Zombiism Through Poverty, Slavery and Disease

In an article published by “The Guardian,” https://www.theguardian.com/us-news/2017/sep/05/hookworm-lowndes-county-alabama-water-waste-treatment-poverty , Ed Pilkington reveals details about an epidemic that is ravaging the American south. The proliferation of hookworm is happening under the mainstream radar largely because the parasitic hookworm is only rampant in heavily impoverished areas. It is rampant specifically in areas where people are more likely to come into contact with raw sewage and human waste through drinking water or cracked pipes during heavy rains and because of otherwise shoddy infrastructure. The parasite travels through people’s skin, typically using the soles of barefeet as an entry point. From there, according the the article, it saps the life force from people as it sucks blood from the small intestine leading to cognitive problems, weight loss, anemia and other health problems (Pilkington, 2017). Hookworm prevalence over hundreds of years helped lead to the stigma and stereotype of “the lazy and lethargic southern redneck” (Pilkington, 2017). In a way, the symptoms of hookworm broadly fit the descriptions of a zombie. And, in Zone One, Colson Whitehead uses a virus to explain the means for which the corpses became reanimated.

Where Haitian voodoo traditions employ magic as the means of reanimating a corpse, Zone One uses a plague. Traditional Hatian zombiism involves supernatural magic and because slavery was such an egregious institution of unfathomable evil, it makes sense why supernatural forces relating to spiritualism could be the only source of reanimation in older works of zombie fiction. At the time, slaves could be considered zombies because they were stripped of all “life” as they lost all hope and motivation and were in most instances “dead on the inside” as they were treated grossly inhumanly and were often stripped of their loved ones. Slaves were also traditionally discouraged from learning and becoming literate, further leading to the absence of cognition that signifies a zombie. However, in Zone One, disease and sickness is used as a more literal metaphor to explain that poverty, specifically that faced by blacks in America (NYC ghettos) is a debilitating sickness that is inescapable if not contained. As is the process of dying and being reanimated cyclical, so too is the cycle of poverty. In relating to the hookworm article, Pilkington writes that “[the symptoms of hookworm are constantly] helping to trap [victims] into the poverty in which the disease flourishes.” (Pilkington, 2017)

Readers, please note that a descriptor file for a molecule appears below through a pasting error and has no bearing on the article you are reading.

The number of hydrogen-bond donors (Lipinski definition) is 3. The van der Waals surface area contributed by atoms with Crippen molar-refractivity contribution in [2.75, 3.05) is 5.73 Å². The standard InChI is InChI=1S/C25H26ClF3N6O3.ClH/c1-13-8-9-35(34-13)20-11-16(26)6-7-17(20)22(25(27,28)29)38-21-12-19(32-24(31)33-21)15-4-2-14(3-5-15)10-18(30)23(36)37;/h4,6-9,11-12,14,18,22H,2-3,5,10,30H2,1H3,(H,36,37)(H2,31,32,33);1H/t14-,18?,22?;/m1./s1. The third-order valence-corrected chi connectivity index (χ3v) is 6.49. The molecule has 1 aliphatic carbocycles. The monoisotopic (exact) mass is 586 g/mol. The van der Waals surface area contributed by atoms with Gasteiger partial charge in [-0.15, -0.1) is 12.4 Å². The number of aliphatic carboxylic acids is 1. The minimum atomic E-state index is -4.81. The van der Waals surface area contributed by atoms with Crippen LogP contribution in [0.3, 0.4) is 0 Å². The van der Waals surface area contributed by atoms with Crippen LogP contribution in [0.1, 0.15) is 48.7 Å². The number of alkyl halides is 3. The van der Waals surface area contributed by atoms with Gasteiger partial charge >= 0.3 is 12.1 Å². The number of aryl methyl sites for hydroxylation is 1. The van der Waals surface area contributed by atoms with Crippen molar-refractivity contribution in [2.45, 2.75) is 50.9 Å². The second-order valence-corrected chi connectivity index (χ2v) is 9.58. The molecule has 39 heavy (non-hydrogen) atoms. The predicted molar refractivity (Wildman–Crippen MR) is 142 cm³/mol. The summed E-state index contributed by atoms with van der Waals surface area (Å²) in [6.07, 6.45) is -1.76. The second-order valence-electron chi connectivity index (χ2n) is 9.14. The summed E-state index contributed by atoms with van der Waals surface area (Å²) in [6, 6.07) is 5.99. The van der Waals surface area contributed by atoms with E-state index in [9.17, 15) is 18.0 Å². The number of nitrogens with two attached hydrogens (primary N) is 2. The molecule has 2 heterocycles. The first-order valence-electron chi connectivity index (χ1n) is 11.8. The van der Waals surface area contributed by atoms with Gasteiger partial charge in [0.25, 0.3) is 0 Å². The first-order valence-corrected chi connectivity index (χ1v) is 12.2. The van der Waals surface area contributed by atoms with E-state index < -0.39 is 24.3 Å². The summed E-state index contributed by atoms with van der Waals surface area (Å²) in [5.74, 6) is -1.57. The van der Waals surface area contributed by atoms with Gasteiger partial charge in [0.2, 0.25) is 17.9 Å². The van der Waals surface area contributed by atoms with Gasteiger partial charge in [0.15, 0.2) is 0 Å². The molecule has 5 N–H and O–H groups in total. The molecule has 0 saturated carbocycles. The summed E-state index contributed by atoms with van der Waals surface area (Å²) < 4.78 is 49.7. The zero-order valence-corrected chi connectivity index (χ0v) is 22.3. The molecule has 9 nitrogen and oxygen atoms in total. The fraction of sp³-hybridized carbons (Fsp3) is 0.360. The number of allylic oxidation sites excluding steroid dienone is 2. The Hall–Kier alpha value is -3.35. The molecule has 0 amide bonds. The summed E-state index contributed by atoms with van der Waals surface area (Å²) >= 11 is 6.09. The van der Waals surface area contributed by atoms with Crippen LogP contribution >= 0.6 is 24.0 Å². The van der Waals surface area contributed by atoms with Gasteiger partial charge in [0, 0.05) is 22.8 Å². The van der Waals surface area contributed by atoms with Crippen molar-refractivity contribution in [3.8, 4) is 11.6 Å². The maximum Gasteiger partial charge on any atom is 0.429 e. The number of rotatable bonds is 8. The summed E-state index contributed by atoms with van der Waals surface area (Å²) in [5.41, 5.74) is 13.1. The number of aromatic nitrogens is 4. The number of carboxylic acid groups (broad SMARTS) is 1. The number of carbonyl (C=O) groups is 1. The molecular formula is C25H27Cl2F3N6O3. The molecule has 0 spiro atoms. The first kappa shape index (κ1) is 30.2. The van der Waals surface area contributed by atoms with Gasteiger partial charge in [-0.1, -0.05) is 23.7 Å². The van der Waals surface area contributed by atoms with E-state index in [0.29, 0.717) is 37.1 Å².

Just as disease is more easily spread in impoverished areas, so to is zombiism in Zone One as it reads “The construction company had lost liquidity the year before and his parents complained about the eyesore as if under contractual obligation. The plastic sheets rippling where there should have been walls, the great mounds of orange dirt that seeped out in defeat after every rain. It was a breeding ground for mosquitoes, his parents fussed. They spread sickness.” (Whitehead, p. 23) In his article, Pilkington also describes an anecdotal scene of a child playing basketball in his driveway feet away from a puddle of sewage coming from a busted pipe on his lawn, where mosquitoes are described to be congregating (Pilkington, 2017). Just as slave children toiled barefoot in fields, devoid of educational opportunities and subject to disease and nutritional deficiency, so too are impoverished southern poor kids, of both African and European descent, subject to hookworm which stunts cognitive development and leads to malnutrition. So in a sense, for poor, black southern children, some of the perilous consequences felt during slavery are being reanimated and manifesting themselves today.

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